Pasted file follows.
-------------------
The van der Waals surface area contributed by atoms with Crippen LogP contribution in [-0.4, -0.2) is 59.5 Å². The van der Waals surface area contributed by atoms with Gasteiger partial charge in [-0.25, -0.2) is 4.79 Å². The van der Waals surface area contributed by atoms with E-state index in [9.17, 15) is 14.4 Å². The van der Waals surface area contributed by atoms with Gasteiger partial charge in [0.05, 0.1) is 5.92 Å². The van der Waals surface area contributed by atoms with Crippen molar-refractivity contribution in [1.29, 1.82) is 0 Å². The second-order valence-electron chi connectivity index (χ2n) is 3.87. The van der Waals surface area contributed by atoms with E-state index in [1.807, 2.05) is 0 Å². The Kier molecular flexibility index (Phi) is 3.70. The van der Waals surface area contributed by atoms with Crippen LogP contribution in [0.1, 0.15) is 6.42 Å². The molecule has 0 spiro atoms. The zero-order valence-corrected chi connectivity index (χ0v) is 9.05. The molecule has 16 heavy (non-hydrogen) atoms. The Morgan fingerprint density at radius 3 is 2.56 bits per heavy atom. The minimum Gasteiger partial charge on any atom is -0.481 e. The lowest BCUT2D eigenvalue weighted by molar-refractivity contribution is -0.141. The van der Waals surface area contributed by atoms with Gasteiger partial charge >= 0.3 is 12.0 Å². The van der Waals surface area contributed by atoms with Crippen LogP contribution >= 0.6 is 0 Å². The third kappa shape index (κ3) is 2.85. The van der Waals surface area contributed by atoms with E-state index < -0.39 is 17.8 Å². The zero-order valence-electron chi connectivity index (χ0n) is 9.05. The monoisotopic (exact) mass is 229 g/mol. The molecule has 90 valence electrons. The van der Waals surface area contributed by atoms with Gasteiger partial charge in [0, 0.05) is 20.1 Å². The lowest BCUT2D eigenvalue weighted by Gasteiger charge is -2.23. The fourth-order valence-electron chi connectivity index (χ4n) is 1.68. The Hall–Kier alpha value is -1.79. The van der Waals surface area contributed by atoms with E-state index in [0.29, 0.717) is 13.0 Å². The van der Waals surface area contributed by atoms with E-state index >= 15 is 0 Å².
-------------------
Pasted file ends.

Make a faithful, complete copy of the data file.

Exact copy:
The van der Waals surface area contributed by atoms with Crippen LogP contribution in [-0.4, -0.2) is 59.5 Å². The van der Waals surface area contributed by atoms with Gasteiger partial charge in [-0.25, -0.2) is 4.79 Å². The van der Waals surface area contributed by atoms with E-state index in [9.17, 15) is 14.4 Å². The van der Waals surface area contributed by atoms with Gasteiger partial charge in [0.05, 0.1) is 5.92 Å². The van der Waals surface area contributed by atoms with Crippen molar-refractivity contribution in [1.29, 1.82) is 0 Å². The second-order valence-electron chi connectivity index (χ2n) is 3.87. The van der Waals surface area contributed by atoms with E-state index in [1.807, 2.05) is 0 Å². The Kier molecular flexibility index (Phi) is 3.70. The van der Waals surface area contributed by atoms with Crippen LogP contribution in [0.1, 0.15) is 6.42 Å². The molecule has 0 spiro atoms. The zero-order valence-corrected chi connectivity index (χ0v) is 9.05. The molecule has 16 heavy (non-hydrogen) atoms. The Morgan fingerprint density at radius 3 is 2.56 bits per heavy atom. The minimum Gasteiger partial charge on any atom is -0.481 e. The lowest BCUT2D eigenvalue weighted by molar-refractivity contribution is -0.141. The van der Waals surface area contributed by atoms with Gasteiger partial charge >= 0.3 is 12.0 Å². The van der Waals surface area contributed by atoms with Crippen LogP contribution >= 0.6 is 0 Å². The third kappa shape index (κ3) is 2.85. The van der Waals surface area contributed by atoms with E-state index < -0.39 is 17.8 Å². The zero-order valence-electron chi connectivity index (χ0n) is 9.05. The monoisotopic (exact) mass is 229 g/mol. The molecule has 90 valence electrons. The van der Waals surface area contributed by atoms with Gasteiger partial charge in [0, 0.05) is 20.1 Å². The lowest BCUT2D eigenvalue weighted by Gasteiger charge is -2.23. The fourth-order valence-electron chi connectivity index (χ4n) is 1.68. The Hall–Kier alpha value is -1.79. The van der Waals surface area contributed by atoms with E-state index in [0.29, 0.717) is 13.0 Å². The van der Waals surface area contributed by atoms with E-state index >= 15 is 0 Å².